BookMooch was down 12h

July 30, 2009

Sorry about that! BookMooch was unavailable for the past 12 hours. The computer it runs on ran out of memory, so I had to restart it.

I have a new server, with 3 times the memory ready to go, however I am currently on vacation (camping in Europe) so I don’t want to switch to the new machine until I get back.

BM admin Mark has my mobile telephone number and texted me with the problem, and I worked on it when I woke up. There was no data loss – the machine just needed to be restarted, that’s all.

-john (in a sleazy netcafe outside Frankfurt, Germany)


Literary agent Peter Cox interviewed me for his publishing-industry-news radio show. Peter is a great interviewer, making me feel relaxed and asking just a few pointed questions that steer the conversation and make it move naturally to interesting topics.

BookMooch was down

July 1, 2009

BookMooch was unavailable today for 29 hours, starting from yesterday at 3am, coming back up this morning around 8am (Pacific time).

My main data drive crashed. Nonetheless, there doesn’t appear to be any data loss and BookMooch is now running with a new drive. However, if you think there’s a problem with your account please email the support volunteers and they’ll sort you out.

What went wrong

BookMooch is essentially one big database application, and the database server is where most of the work goes in running the site.

I used to have speed problems with the database, but in the fall of 2008 I changed the hard disk to a solid-state-drive, using what was the best at the time, a server-class drive from Mtron that was widely reviewed as very reliable, and benchmarked at about 5X faster than the fastest hard disks. Since the switch, BookMooch has largely been fast, and the increased speed has allowed me to add some new database-intense features, such as sorting the Topic pages so that popular books are shown first, making those pages much more useful.

Unfortunately, that Mtron solid-state-drive was one of the first generation of these server-class all-memory drives, and that’s what failed yesterday. It’s supposed to have all sorts of fancy features to prevent data loss, and while the drive did become non-writeable, it appears that there wasn’t any data loss (that was $800 well spent!).

In BookMooch’s first year, there were some (ahem) technical challenges, and so I had written programs to audit the database for corruption. I ran those same tests this morning:

1) check every user and book to make sure it is not corrupt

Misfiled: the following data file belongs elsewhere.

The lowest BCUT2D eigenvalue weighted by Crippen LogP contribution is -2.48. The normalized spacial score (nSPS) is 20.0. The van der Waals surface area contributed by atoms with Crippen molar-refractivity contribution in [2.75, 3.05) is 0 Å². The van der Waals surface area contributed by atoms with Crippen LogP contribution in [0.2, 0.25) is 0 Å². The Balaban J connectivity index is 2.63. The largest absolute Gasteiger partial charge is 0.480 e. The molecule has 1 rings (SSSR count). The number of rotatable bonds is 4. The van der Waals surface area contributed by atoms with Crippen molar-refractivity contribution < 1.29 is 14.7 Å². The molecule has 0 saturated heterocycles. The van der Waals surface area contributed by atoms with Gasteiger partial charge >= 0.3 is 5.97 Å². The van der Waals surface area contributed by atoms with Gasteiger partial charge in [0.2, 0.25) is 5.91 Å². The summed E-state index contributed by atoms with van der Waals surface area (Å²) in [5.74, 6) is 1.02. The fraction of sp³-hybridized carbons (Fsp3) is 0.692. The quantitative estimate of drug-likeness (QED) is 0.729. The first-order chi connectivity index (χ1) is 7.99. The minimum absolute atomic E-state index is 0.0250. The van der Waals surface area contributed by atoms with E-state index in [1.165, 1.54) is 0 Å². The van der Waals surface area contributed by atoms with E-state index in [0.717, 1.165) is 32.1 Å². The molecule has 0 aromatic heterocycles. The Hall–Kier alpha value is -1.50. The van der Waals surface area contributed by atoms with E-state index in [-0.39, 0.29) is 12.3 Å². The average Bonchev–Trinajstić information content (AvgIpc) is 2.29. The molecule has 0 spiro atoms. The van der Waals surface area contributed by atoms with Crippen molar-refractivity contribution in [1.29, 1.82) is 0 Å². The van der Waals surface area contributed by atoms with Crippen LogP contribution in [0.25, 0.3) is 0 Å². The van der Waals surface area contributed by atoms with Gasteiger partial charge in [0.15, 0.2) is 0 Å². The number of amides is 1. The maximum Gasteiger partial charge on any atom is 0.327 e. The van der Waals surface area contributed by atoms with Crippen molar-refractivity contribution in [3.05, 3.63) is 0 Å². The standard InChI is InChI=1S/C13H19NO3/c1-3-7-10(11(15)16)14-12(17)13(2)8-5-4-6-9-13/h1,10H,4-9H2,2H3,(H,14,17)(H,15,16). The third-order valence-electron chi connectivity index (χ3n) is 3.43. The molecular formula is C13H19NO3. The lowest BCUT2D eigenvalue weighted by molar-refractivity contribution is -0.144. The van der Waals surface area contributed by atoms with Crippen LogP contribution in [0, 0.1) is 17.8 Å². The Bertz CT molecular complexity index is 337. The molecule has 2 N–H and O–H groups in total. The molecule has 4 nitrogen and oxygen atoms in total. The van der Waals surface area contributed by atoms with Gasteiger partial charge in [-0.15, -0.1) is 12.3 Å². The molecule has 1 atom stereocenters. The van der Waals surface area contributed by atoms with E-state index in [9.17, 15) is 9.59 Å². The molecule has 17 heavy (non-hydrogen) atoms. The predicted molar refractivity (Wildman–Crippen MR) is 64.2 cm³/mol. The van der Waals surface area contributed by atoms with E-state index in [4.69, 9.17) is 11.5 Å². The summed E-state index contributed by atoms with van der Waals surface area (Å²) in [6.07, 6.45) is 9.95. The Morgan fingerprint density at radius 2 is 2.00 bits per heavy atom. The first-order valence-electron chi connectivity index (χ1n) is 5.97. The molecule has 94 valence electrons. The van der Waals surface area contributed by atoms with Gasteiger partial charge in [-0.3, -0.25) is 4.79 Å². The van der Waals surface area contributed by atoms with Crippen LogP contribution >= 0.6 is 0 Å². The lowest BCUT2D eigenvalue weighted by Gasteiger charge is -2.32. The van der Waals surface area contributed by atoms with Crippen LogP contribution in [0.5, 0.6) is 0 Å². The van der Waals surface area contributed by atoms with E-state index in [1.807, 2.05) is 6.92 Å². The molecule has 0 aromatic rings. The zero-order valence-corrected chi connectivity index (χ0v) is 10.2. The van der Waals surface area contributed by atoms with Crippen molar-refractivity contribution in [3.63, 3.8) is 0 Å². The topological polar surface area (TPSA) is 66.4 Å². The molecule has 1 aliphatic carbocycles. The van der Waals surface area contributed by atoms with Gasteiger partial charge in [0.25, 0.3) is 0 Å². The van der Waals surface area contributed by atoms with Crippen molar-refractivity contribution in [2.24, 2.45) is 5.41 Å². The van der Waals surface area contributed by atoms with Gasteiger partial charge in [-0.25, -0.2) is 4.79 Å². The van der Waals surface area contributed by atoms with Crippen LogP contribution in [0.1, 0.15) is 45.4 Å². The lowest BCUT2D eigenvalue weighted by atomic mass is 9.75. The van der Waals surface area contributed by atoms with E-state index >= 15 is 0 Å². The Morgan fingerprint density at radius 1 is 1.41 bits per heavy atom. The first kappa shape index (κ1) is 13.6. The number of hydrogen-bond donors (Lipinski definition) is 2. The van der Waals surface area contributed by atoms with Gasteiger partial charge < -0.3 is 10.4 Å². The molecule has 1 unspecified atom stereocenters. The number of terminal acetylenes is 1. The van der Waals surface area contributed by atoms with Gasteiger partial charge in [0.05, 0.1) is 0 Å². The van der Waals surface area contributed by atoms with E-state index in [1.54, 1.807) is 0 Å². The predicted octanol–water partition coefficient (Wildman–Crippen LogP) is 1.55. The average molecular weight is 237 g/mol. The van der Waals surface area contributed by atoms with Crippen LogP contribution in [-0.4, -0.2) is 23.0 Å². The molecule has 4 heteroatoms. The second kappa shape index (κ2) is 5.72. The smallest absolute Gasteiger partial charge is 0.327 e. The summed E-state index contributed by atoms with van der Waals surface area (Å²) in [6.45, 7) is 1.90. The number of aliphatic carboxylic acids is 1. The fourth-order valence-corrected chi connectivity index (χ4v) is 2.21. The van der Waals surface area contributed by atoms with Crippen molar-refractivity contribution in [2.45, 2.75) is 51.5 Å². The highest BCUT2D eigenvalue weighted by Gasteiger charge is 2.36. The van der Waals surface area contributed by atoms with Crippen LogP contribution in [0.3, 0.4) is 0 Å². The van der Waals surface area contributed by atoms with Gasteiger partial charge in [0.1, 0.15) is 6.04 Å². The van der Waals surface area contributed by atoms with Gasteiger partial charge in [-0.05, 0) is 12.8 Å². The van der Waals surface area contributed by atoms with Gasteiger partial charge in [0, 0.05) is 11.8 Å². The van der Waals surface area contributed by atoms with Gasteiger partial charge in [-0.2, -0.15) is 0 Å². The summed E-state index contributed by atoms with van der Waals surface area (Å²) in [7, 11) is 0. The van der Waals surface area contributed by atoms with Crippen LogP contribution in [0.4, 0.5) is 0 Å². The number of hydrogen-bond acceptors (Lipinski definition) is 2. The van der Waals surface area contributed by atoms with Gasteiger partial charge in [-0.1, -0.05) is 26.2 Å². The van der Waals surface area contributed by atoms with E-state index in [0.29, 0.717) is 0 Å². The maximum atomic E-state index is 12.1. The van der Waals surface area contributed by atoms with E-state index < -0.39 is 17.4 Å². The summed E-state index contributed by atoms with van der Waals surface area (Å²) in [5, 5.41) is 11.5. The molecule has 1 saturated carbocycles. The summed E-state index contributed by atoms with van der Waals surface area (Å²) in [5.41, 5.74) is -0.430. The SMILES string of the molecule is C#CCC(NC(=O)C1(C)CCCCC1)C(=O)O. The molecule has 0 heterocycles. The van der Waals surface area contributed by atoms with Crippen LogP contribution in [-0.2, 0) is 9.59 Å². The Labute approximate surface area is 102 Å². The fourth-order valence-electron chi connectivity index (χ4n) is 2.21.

2) check every user and book in the most recent backup and make sure it is in the current database file, and if not, copy it (all were there)

3) check the references between users and books to make sure if you look at a book and it says: “on these wishlists:” or “available from:” that all the people really are listed. My “auditor program” found a few hundred books that didn’t have the links back from books->users, but these are probably not due to database corruption, but old bugs from a while ago. Those references have been fixed now, so it’s possible that some books will show up as being available where they weren’t before because of the missing reference, but again I think this is limited to maybe a few hundred books.

What about backups and fail-over?

In February I asked people to volunteer to give a little of money to help BookMooch buy a new server. The really good news is that we’ve raised $15,449 in donations, and received another $6212 from Amazon for commissions on book sales from moochers. That puts BookMooch on a really solid financial footing, so I can afford to buy the hardware that is needed, and the occasional contracted-out-software-job, like the soon-to-be-released BookMooch iPhone app. Also FYI, I have put $31,900 of my own money into running BookMooch for 2 1/2 years, at which point your donations started covering the costs.

The money you’ve given me allowed me to buy a new server to run BookMooch on.

Currently, BookMooch runs a server which has:

* 8 CPUs
* 24 gigs of RAM
* one 32 gig Mtron solid-state drive
* one normal drive for backups

The new server has:

* 16 CPUs
* 64 gigs of RAM
* two 60 gig intel solid state drives
* one normal drive for backups